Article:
In my setup I generally use.
- Canon EF 50mm F1.8 (Nifty 50) (cost £79)
- Set of manual extension tubes (cost £9.99)
- Manual Macro focus rail (cost £7.99)
I already had the camera and tripod so for a total of £97 ($60) I have myself a little macro rig and a decent fast 50mm prime… everybody should own a nifty fifty, for the price you can’t beat them.
By comparison the cheapest Canon Macro lens which is capable of achieving the all important reproduction ratio of 1:1 is the Canon EF-S 60mm f2.8 which retails at £365 ($230) and this won’t fit a full frame DSLR!! The next cheapest is Canon EF 100mm f2.8 which retails for £429 ($270). Also be aware that some lenses like the Canon EF 50mm f2.5 are marketed as being a macro lens but they don’t hit the 1:1 reproduction ratio so whilst they can get close they don’t go close enough.
Setting Up (Canon) When using an extension tube set the general rule is the longer the tube or the more you stack the tubes the greater the magnification. Getting a eye for the correct amount to use comes with practice but in short the setup is a follows…
- Set desired aperture with just the lens on your camera (see tip below on how to do this)
- Remove lens and add required extension tube(s)
- Re-attach to camera and shoot away.
Macro extension tubes basically fit between your lens, in my case the EF 50mm f1.8 and your camera. However before you go running off to fit your tubes to the lens and the lens to the camera STOP!!! When using manual extension tubes we need to think about how we are going to set the aperture of the lens, without that control from the camera provided by the more expensive branded extension tubes.
TIP There are two methods that can be used to set the aperture on the lens before we connect the extension tubes, each method requires the lens to be connected to the camera and setting aperture as desired before removing the lens with the camera power remaining on.
A common method I’ve seen used by many on YouTube is to set the aperture whilst in Live View mode before removing the lens, with the power still on. The second method, and my preferred because it reduces the exposure of the sensor to the elements when removing the lens is to use the little DoF preview button that is found on either the right or left side of the lower part of the lens mount on your Canon DSLR. If you press and hold this button you’ll notice that the camera sets the aperture as desired so you can preview your shot through the optical view finder. If you remove the lens whilst pressing and holding the DoF button you can effectively set the lens aperture without the mirror being locked up exposing the sensor as would be the case if you did this using the Live View method. It can be a bit fiddly but practice makes this quite easy.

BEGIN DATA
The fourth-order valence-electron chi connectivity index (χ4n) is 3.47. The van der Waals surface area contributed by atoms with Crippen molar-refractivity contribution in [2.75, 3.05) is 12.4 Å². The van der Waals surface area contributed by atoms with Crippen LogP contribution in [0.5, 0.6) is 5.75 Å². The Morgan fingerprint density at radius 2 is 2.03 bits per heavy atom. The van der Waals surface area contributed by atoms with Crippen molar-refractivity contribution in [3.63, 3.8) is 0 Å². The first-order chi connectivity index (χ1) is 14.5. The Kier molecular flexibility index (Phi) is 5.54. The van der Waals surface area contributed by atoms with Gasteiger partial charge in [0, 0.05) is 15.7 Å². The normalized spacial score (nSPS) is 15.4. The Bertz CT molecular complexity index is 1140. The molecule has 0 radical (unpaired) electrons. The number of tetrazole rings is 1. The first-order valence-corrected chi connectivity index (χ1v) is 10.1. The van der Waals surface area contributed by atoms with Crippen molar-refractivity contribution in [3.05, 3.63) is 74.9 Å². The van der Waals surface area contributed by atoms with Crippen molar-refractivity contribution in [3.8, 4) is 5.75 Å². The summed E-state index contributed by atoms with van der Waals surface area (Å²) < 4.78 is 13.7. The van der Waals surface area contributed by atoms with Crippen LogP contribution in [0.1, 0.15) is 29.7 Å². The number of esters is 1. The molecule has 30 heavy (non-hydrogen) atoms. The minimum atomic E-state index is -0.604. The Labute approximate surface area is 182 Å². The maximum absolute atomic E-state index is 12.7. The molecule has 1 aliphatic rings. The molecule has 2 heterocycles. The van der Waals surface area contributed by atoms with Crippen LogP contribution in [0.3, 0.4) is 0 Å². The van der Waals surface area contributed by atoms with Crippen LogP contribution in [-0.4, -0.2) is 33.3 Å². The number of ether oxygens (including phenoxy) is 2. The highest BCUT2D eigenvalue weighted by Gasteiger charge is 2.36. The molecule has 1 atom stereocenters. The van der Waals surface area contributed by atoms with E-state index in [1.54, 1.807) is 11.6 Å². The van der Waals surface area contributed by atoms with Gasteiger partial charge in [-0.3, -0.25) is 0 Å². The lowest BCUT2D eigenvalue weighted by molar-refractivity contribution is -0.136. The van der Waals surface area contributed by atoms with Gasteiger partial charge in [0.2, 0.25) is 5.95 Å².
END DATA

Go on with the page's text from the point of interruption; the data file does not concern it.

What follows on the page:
Once you have removed the lens you can power off the camera before attaching the lens to the extension tubes and then everything back on the camera. That’s it, you are ready to shoot.
Things to consider As I mentioned above, normal depth of field reduces when using extension tubes so in order to get an image where you maximise the amount of subject in focus you’ll need to go for a small aperture (larger f number). I find I shoot with nothing less than f7. However using smaller apertures obviously means that less light is getting to the sensor so shutter speeds will be impacted. Therefore in order to get a well exposed image you are more than likely going to need to either increase ISO or use a tripod to keep everything solid, unless you have a LOT of light available e.g. shooting outdoors on a bright day. I’d stick with a low ISO and use a Tripod in order to maximise image quality but this is less useful if the subject can move e.g. an insect and you have long shutter times.
Lastly you’ll also notice that focus range becomes very short and focus adjustments become much more sensitive using macro tubes. The slightest move of focus can have a very large impact which is why even when using the more expensive macro tubes and dedicated macro lenses most opt for manual focus to get that fine control. The best method to get pin sharp focus is to shoot in Live View mode and use the screen magnify function to check everything is sharp before taking the shot. For even finer control of focus, mount your camera onto a Macro focus rail then on to a tripod, this makes the whole focussing process much easier especially when you’re mounted to a tripod and you want to move your perspective around and take a shot from multiple angles.
Thanks for reading and in my next blog I’ll be reviewing the Sigma 30mm f1.4 DC HSM “Art” lens.